December 13th: final essay (take-home exam) due; students will summarize the contents of their papers in class.
Room 209 EPB, 5:30-6:45 p. m.
Instructor: Florence Boos (firstname.lastname@example.org)
Office: 319 English-Philosophy Building
Office hours: most days, informally after class; Tuesdays 4-5 and Wednesdays 5-7 p. m.; by appointment
The course text is the Norton Anthology of Theory and Criticism, ed. Vincent B. Leitch, 2001 edition. If you use an earlier edition, it may not contain the selections assigned later in the course. I will provide handouts where marked on the syllabus.
in class questions: For each class period, please read the assignment carefully in advance. You may often need to reread passages to decipher what you think they mean.
Then prepare four questions to hand in at the beginning of the period: these may be either "real" questions, that is, a request for explanation or discussion of an unclarity, or a class question, one intended to evoke discussion on an issue.
Even if we do not have time for your contribution that day, you can use your questions as a basis for your bi-weekly posting.
journal on-line: every other week you should prepare a 1 1/2 - 2 page commentary on one of the texts we have read for that week, and post it on our web page link to ICON, with a paper copy to me, for a total of 7 postings a semester. These should be posted within two weeks of the day we discuss this text in class. I will read these promptly and make suggestions if needed, but will not grade them until the end, when I will ask you to print them out in a packet to turn in with your final paper.
attendance: near perfect attendance is necessary for this course. The first two absences are without penalty; for each successive absence (except for death of family member or hospitalization), please post an additional 1 page journal, with a paper copy to me.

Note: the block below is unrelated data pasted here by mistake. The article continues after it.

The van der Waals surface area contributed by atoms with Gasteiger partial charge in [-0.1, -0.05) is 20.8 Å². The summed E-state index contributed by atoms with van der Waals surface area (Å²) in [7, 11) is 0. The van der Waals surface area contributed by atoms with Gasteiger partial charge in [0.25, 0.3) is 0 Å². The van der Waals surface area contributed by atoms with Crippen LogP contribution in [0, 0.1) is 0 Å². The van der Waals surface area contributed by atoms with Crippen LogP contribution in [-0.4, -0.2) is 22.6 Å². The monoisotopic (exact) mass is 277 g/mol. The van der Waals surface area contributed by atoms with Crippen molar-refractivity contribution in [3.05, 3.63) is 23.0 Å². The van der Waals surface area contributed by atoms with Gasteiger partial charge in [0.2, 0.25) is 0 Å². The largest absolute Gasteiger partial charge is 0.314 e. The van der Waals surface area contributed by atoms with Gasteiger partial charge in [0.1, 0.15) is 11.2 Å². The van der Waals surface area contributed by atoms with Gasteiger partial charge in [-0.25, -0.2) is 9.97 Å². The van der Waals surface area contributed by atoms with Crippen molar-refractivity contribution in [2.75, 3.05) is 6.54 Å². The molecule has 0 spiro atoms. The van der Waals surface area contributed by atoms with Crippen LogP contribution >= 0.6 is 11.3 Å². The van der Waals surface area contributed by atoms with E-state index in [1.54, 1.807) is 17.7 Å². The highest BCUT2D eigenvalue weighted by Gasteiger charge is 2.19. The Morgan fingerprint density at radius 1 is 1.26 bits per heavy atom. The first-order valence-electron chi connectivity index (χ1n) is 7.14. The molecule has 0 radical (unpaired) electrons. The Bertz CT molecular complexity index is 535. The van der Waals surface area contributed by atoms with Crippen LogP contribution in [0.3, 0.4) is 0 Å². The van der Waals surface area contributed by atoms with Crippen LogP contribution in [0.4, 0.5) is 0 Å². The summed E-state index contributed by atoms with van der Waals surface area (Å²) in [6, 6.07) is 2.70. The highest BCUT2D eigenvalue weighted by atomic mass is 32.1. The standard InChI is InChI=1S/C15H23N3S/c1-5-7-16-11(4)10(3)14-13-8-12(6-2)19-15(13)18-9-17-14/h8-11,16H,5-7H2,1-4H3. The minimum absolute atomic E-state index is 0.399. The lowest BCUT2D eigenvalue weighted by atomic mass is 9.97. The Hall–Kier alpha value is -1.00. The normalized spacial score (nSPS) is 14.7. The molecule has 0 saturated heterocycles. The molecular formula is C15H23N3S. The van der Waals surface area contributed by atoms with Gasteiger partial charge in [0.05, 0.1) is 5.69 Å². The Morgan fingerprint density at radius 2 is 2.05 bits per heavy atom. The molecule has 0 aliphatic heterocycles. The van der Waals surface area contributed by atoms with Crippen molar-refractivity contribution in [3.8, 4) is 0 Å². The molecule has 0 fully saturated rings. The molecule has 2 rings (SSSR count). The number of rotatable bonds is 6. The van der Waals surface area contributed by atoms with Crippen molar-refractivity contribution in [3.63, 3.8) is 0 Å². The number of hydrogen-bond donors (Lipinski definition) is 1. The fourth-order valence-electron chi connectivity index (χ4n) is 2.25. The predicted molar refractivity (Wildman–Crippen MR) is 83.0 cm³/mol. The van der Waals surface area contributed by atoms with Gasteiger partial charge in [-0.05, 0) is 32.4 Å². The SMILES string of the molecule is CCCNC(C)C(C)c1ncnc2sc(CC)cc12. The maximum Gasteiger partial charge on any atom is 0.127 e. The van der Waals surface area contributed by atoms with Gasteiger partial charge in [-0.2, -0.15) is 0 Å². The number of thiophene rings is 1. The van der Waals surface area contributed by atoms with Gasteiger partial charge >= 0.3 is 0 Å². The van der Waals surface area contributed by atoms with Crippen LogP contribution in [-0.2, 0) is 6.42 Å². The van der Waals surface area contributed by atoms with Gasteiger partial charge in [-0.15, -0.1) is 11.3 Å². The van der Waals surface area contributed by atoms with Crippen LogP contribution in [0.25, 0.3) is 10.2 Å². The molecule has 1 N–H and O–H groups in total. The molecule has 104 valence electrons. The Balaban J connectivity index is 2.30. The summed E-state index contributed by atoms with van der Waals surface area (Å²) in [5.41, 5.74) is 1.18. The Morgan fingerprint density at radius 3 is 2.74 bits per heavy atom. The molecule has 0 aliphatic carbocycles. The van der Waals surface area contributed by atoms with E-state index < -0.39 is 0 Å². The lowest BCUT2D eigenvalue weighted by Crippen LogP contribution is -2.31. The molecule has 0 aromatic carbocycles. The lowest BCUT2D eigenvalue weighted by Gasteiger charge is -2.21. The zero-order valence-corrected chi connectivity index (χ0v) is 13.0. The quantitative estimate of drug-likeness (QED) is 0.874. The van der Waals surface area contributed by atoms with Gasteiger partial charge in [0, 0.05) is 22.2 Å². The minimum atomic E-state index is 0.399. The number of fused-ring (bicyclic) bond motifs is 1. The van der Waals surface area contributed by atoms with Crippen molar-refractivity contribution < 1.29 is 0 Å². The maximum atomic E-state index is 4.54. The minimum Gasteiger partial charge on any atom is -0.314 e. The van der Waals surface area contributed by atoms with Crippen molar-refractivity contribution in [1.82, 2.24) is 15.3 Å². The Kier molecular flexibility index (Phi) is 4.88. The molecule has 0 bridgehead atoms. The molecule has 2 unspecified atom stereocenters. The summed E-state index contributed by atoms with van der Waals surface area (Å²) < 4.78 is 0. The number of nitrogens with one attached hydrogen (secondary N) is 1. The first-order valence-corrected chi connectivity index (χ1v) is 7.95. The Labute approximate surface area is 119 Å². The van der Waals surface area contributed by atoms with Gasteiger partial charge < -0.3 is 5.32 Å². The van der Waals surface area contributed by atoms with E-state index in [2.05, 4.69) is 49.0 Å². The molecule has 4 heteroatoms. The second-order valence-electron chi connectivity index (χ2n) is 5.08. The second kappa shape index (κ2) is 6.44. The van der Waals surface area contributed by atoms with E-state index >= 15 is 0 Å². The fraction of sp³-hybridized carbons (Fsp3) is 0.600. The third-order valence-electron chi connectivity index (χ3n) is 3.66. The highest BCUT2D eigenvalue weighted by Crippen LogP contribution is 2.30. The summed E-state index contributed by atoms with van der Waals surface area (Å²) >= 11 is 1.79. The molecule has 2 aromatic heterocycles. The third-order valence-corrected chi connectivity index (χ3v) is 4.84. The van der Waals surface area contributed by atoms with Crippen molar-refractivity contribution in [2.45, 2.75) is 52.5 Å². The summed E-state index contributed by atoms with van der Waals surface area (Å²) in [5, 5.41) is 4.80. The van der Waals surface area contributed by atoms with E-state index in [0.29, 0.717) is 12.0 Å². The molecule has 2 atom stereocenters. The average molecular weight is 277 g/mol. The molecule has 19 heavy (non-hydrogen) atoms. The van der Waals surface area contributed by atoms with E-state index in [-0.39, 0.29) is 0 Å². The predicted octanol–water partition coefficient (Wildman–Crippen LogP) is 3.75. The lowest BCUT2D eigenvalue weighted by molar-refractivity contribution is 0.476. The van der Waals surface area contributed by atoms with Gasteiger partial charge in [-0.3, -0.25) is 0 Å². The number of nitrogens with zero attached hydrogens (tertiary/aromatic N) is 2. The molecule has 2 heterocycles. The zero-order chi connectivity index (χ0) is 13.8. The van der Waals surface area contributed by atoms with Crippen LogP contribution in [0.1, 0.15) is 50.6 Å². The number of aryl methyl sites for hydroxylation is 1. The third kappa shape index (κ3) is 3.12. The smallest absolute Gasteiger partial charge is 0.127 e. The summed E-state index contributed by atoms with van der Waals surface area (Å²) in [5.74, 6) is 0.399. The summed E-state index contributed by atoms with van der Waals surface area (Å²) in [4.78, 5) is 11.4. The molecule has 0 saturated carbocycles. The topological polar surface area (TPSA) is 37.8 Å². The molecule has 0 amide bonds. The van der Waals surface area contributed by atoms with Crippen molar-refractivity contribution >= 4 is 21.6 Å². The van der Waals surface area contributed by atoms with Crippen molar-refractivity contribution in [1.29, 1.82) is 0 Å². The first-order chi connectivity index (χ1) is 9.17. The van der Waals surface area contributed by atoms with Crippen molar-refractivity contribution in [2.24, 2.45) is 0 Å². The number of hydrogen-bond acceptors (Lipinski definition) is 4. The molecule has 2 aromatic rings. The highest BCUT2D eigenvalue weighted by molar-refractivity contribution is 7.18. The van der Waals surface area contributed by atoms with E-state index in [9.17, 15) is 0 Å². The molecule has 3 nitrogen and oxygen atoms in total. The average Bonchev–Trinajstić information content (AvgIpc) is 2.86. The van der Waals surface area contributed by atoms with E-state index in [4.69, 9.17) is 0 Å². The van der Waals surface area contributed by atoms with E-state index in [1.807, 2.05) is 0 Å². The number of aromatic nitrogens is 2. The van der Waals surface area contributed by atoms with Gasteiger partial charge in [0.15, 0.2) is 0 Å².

overview and critique: You are asked to write a six-page (typed) essay providing an overview of three or more essays which are linked in theme or approach--for example, three formalist essays, or three essays on feminism--followed by your evaluation of the merits and/or limitation of each. A one-page outline or abstract will be due October 12th, and the paper itself is due October 19th or 20th.
research essay: This essay, of a minimum of six-pages, should provide a summary, background material, and critique of a book or other fairly substantial work of criticism of your choice. It should demonstrate a knowledge of its historical context and the opinions of some earlier critics; and the final portion of the paper, of course, should be your own evaluation of the merits of this approach. For example, you could choose one of Emmanual Levinas's books, then provide background on his relationship to the holocaust and how previous writers have categorized his works, and for your conclusion, reflect on which of his ideas seem to have continued relevance.
The research essay is essentially a take-home final and will be due the Tuesday of exam week. Please be prepared to summarize your essay to your fellow students at our last session; if for some reason you cannot attend that last session, you may give your presentation the final week of class.